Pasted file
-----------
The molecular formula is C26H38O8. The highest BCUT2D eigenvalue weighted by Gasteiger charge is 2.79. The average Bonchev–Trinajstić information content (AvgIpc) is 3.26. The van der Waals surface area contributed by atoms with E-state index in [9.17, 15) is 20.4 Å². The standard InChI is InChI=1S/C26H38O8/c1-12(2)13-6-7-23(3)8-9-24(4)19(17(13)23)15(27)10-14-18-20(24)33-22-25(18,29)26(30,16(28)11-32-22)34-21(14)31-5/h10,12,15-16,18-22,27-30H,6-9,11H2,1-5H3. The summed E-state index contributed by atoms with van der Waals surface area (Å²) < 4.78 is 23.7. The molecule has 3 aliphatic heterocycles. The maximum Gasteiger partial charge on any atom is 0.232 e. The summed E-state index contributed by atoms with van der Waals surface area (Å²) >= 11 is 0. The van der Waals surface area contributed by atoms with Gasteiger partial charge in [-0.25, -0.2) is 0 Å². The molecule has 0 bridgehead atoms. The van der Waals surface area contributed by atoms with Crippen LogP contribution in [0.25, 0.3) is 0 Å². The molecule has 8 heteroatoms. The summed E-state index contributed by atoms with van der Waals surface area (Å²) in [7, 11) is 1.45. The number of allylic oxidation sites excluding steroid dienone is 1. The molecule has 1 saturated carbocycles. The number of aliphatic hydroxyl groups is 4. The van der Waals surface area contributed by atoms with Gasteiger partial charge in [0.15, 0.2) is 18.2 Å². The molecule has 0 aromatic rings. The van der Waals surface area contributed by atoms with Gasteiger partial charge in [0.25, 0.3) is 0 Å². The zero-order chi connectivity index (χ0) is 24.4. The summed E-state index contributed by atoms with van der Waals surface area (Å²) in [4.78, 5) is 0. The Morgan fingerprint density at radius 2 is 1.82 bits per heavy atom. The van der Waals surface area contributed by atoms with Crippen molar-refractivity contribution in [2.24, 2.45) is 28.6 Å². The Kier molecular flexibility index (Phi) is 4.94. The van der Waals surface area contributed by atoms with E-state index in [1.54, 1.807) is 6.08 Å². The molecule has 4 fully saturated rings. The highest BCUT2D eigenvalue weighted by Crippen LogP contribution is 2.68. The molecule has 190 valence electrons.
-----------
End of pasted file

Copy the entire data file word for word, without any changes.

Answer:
The molecular formula is C26H38O8. The highest BCUT2D eigenvalue weighted by Gasteiger charge is 2.79. The average Bonchev–Trinajstić information content (AvgIpc) is 3.26. The van der Waals surface area contributed by atoms with E-state index in [9.17, 15) is 20.4 Å². The standard InChI is InChI=1S/C26H38O8/c1-12(2)13-6-7-23(3)8-9-24(4)19(17(13)23)15(27)10-14-18-20(24)33-22-25(18,29)26(30,16(28)11-32-22)34-21(14)31-5/h10,12,15-16,18-22,27-30H,6-9,11H2,1-5H3. The summed E-state index contributed by atoms with van der Waals surface area (Å²) < 4.78 is 23.7. The molecule has 3 aliphatic heterocycles. The maximum Gasteiger partial charge on any atom is 0.232 e. The summed E-state index contributed by atoms with van der Waals surface area (Å²) >= 11 is 0. The van der Waals surface area contributed by atoms with Gasteiger partial charge in [-0.25, -0.2) is 0 Å². The molecule has 0 bridgehead atoms. The van der Waals surface area contributed by atoms with Crippen LogP contribution in [0.25, 0.3) is 0 Å². The molecule has 8 heteroatoms. The summed E-state index contributed by atoms with van der Waals surface area (Å²) in [7, 11) is 1.45. The number of allylic oxidation sites excluding steroid dienone is 1. The molecule has 1 saturated carbocycles. The number of aliphatic hydroxyl groups is 4. The van der Waals surface area contributed by atoms with Gasteiger partial charge in [0.15, 0.2) is 18.2 Å². The molecule has 0 aromatic rings. The van der Waals surface area contributed by atoms with Gasteiger partial charge in [0.25, 0.3) is 0 Å². The zero-order chi connectivity index (χ0) is 24.4. The summed E-state index contributed by atoms with van der Waals surface area (Å²) in [4.78, 5) is 0. The Morgan fingerprint density at radius 2 is 1.82 bits per heavy atom. The van der Waals surface area contributed by atoms with Crippen molar-refractivity contribution in [2.24, 2.45) is 28.6 Å². The Kier molecular flexibility index (Phi) is 4.94. The van der Waals surface area contributed by atoms with E-state index in [1.54, 1.807) is 6.08 Å². The molecule has 4 fully saturated rings. The highest BCUT2D eigenvalue weighted by Crippen LogP contribution is 2.68. The molecule has 190 valence electrons.